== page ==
FOUR years ago, when I was 24, my mother handed me a case file on myself. I had long known that I was adopted as an infant and that my birth mother had died in a car accident several years after I was born. But this case file was new to me.

Growing up, I had internalized my parents’ matter-of-fact approach to the subject, and by the time I was in elementary school, being adopted hardly seemed worth mentioning. Even so, when a classmate and I came across a book called “Why Was I Adopted?” one day during reading time, I said to him happily, “I’m adopted!”

“No you’re not,” he replied. “You’re lying.”

“I really am,” I said, bursting into tears.

I told the teacher’s aide, and within minutes I was already over it, but the aide apparently saw the chance for a teachable moment.

“Do you know why you were adopted?” she asked.

I told her it was because when I was a baby, my biological mother didn’t want to take care of me anymore.

“Didn’t want to, or couldn’t?” she asked pointedly.

I was taken aback, then said I guessed it was because she couldn’t, though the distinction hardly seemed important.

Who cared if she could or couldn’t, didn’t want to or simply didn’t care? I was a bubbly, smart child who insisted on wearing only dresses to school and who commanded the room during Christmas parties by standing on a folding chair and belting out carols. I was delightful. As far as I was concerned, if this mysterious woman didn’t want me, it was her loss.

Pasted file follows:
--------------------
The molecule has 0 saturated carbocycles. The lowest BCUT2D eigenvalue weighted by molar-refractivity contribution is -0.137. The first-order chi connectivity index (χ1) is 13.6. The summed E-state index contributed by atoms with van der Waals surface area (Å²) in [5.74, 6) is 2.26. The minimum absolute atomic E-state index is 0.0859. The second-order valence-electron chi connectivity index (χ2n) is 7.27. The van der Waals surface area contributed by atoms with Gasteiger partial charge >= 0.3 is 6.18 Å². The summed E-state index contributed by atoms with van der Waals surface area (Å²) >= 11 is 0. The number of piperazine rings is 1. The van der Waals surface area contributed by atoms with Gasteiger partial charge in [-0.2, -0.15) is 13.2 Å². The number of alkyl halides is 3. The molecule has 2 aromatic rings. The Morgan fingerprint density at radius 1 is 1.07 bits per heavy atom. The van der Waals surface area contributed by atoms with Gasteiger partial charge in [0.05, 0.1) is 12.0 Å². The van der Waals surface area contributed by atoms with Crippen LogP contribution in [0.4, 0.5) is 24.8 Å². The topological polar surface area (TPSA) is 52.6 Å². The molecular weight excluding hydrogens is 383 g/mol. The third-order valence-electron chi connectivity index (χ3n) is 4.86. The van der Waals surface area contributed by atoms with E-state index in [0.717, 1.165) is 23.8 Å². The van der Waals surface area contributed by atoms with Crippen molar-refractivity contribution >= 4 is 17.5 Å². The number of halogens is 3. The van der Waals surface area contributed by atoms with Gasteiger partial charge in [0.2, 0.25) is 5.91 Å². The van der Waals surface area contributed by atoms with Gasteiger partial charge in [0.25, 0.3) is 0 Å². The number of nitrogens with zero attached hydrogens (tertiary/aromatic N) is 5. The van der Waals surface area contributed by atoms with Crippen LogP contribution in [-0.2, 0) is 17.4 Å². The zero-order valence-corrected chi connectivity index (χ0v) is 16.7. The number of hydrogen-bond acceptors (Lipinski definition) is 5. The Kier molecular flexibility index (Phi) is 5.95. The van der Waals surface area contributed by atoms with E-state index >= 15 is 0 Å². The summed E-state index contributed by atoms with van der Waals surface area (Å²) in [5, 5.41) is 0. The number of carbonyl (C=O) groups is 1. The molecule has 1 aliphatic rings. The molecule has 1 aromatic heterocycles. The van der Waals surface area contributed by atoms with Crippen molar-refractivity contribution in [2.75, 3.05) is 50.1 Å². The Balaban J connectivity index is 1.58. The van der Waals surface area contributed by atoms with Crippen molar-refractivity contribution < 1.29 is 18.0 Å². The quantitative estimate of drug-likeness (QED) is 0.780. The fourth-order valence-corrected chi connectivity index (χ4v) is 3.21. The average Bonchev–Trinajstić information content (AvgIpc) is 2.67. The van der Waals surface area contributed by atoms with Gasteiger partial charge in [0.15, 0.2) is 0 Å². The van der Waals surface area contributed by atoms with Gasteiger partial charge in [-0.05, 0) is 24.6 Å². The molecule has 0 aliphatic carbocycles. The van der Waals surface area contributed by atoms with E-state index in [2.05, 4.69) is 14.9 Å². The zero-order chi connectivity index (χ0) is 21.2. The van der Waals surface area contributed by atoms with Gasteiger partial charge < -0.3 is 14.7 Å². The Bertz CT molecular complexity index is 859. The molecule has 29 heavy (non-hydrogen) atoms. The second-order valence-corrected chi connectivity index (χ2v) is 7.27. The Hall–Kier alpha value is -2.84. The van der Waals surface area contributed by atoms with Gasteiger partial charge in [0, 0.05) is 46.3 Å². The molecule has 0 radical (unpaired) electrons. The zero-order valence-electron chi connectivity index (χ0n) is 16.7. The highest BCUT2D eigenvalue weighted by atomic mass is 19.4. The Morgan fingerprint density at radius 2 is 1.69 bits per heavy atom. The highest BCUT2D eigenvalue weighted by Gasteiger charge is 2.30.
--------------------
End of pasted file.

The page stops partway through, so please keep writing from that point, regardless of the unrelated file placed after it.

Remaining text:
A couple of years later I came home from school and my parents looked worried. “We thought this might happen,” they said. “But we didn’t think it would happen this soon.”

My mind immediately leapt to divorce, since that was the only thing I could imagine warranting such seriousness. Instead, they sat me down and told me that my half sister had called and left a message. They had mentioned before that she existed, but for the first time they told me more.

She and I had the same mother, they explained, and she was interested in meeting me. She was only 18 and had just had a baby.

I don’t remember the conversation very clearly, but I gathered they felt the timing was a little suspect. They were concerned she might be after money. They said the decision to talk to her was up to me, and I told them no, I didn’t want to. It was hard to ignore their expressions of relief….Continue Reading the Adoption Story

Adoption Gifts

More Resources on Adoption

Adoption Children from America

What is Adoption?

National Adoption Center


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